The medical term for hair loss is alopecia. Hair loss is commonly considered a men’s health topic (nearly two thirds of all men can expect some hair loss by age 60), but women make up 40 percent of all hair loss sufferers. The most common type of hair loss is called androgenic alopecia, which is an inherited tendency to stop producing new hairs. Although androgenic alopecia occurs in both men and women, the pattern of hair loss is quite different. Male hairlines tend to recede, resulting in male pattern baldness. For women, the hair becomes thinner over the entire scalp, and the frontal hairline is usually spared.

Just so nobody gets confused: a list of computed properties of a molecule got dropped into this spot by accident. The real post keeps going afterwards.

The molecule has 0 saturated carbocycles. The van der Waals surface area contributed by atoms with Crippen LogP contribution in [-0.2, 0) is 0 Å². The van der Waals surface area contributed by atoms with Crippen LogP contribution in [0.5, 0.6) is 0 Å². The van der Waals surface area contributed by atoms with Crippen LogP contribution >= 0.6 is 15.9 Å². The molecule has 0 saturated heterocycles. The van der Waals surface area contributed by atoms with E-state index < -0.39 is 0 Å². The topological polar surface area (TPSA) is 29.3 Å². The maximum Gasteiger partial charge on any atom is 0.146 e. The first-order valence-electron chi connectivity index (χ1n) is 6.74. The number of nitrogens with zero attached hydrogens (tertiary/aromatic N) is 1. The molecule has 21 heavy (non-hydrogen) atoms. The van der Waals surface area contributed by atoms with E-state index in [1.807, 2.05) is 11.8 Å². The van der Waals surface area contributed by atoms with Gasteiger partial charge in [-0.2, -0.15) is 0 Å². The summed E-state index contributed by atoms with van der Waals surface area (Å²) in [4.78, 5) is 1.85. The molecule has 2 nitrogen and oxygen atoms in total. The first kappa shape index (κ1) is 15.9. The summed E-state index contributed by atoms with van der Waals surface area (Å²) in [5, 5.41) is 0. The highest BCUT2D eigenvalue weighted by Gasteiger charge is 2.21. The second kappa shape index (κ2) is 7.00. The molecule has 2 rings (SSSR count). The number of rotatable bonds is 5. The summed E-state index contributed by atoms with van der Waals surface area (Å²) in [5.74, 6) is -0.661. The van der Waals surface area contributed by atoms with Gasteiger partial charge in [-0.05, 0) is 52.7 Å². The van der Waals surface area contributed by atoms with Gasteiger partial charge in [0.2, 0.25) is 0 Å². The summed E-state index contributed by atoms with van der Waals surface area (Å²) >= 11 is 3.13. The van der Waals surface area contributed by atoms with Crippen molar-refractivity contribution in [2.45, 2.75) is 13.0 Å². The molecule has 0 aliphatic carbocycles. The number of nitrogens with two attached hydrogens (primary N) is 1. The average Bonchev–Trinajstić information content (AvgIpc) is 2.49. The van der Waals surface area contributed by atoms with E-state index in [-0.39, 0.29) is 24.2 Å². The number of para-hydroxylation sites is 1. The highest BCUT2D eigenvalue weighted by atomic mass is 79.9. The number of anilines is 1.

Topical minoxidil (Rogaine) is one of the most common hair loss treatments, and is available over the counter in formulations for men and women. Minoxidil can stimulate hair growth and slow down hair loss, but it cannot cure baldness, and it may take up to six months to see any results. Prescription-strength Propecia is another treatment used for cases of male pattern baldness. Hair transplants may also be used as a response to hair loss.
For more information, or to schedule an appointment with one of our doctors, call 512.930.3909.